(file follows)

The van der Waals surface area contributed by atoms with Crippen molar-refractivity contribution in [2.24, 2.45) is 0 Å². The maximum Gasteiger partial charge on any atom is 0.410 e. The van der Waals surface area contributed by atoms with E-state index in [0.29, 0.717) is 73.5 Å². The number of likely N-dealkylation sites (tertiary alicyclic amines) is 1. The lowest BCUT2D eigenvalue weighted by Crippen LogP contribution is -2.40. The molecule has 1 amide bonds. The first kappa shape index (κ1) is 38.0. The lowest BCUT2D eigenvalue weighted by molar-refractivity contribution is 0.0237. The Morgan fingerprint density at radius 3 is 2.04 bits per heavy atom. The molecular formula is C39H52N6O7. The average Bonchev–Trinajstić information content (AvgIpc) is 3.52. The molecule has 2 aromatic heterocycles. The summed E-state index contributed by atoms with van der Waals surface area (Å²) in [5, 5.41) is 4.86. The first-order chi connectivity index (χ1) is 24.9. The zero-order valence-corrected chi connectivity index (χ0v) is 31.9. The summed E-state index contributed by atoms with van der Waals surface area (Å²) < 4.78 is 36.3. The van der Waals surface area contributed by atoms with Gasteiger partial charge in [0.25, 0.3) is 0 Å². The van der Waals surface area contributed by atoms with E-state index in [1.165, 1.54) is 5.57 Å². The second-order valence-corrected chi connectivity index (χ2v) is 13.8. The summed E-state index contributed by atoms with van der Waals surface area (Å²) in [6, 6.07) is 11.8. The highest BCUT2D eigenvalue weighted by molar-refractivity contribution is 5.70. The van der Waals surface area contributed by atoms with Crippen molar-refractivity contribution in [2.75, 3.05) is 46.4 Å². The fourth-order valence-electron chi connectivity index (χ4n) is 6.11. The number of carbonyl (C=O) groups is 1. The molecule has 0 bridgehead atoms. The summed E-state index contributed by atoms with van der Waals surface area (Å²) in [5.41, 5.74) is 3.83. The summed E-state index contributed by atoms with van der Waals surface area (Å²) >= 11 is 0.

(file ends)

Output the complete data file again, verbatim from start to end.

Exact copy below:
The van der Waals surface area contributed by atoms with Crippen molar-refractivity contribution in [2.24, 2.45) is 0 Å². The maximum Gasteiger partial charge on any atom is 0.410 e. The van der Waals surface area contributed by atoms with E-state index in [0.29, 0.717) is 73.5 Å². The number of likely N-dealkylation sites (tertiary alicyclic amines) is 1. The lowest BCUT2D eigenvalue weighted by Crippen LogP contribution is -2.40. The molecule has 1 amide bonds. The first kappa shape index (κ1) is 38.0. The lowest BCUT2D eigenvalue weighted by molar-refractivity contribution is 0.0237. The Morgan fingerprint density at radius 3 is 2.04 bits per heavy atom. The molecular formula is C39H52N6O7. The average Bonchev–Trinajstić information content (AvgIpc) is 3.52. The molecule has 2 aromatic heterocycles. The summed E-state index contributed by atoms with van der Waals surface area (Å²) in [5, 5.41) is 4.86. The first-order chi connectivity index (χ1) is 24.9. The zero-order valence-corrected chi connectivity index (χ0v) is 31.9. The summed E-state index contributed by atoms with van der Waals surface area (Å²) < 4.78 is 36.3. The van der Waals surface area contributed by atoms with Gasteiger partial charge in [0.25, 0.3) is 0 Å². The van der Waals surface area contributed by atoms with E-state index in [1.165, 1.54) is 5.57 Å². The second-order valence-corrected chi connectivity index (χ2v) is 13.8. The summed E-state index contributed by atoms with van der Waals surface area (Å²) in [6, 6.07) is 11.8. The highest BCUT2D eigenvalue weighted by molar-refractivity contribution is 5.70. The van der Waals surface area contributed by atoms with Crippen molar-refractivity contribution in [2.75, 3.05) is 46.4 Å². The fourth-order valence-electron chi connectivity index (χ4n) is 6.11. The number of carbonyl (C=O) groups is 1. The molecule has 0 bridgehead atoms. The summed E-state index contributed by atoms with van der Waals surface area (Å²) in [5.41, 5.74) is 3.83. The summed E-state index contributed by atoms with van der Waals surface area (Å²) >= 11 is 0.